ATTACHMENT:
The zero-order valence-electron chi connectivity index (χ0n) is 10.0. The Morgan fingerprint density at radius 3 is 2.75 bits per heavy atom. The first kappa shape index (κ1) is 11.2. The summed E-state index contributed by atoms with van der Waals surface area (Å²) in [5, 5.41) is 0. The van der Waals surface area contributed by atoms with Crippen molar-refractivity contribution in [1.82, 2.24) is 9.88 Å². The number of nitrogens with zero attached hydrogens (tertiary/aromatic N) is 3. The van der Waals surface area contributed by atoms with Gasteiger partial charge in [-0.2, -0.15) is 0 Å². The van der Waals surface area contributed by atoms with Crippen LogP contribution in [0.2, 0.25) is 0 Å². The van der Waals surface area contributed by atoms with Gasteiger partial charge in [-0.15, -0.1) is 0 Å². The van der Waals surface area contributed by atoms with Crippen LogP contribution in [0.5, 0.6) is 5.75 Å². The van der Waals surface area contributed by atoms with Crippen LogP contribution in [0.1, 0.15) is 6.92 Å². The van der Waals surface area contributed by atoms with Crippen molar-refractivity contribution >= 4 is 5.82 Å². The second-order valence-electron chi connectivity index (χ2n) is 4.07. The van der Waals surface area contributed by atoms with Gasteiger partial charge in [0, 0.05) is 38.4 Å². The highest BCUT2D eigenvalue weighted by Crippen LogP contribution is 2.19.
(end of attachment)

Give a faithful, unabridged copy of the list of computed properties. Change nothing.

The zero-order valence-electron chi connectivity index (χ0n) is 10.0. The Morgan fingerprint density at radius 3 is 2.75 bits per heavy atom. The first kappa shape index (κ1) is 11.2. The summed E-state index contributed by atoms with van der Waals surface area (Å²) in [5, 5.41) is 0. The van der Waals surface area contributed by atoms with Crippen molar-refractivity contribution in [1.82, 2.24) is 9.88 Å². The number of nitrogens with zero attached hydrogens (tertiary/aromatic N) is 3. The van der Waals surface area contributed by atoms with Gasteiger partial charge in [-0.2, -0.15) is 0 Å². The van der Waals surface area contributed by atoms with Crippen LogP contribution in [0.2, 0.25) is 0 Å². The van der Waals surface area contributed by atoms with Gasteiger partial charge in [-0.15, -0.1) is 0 Å². The van der Waals surface area contributed by atoms with Crippen LogP contribution in [0.5, 0.6) is 5.75 Å². The van der Waals surface area contributed by atoms with Crippen LogP contribution in [0.1, 0.15) is 6.92 Å². The van der Waals surface area contributed by atoms with Crippen molar-refractivity contribution >= 4 is 5.82 Å². The second-order valence-electron chi connectivity index (χ2n) is 4.07. The van der Waals surface area contributed by atoms with Gasteiger partial charge in [0, 0.05) is 38.4 Å². The highest BCUT2D eigenvalue weighted by Crippen LogP contribution is 2.19.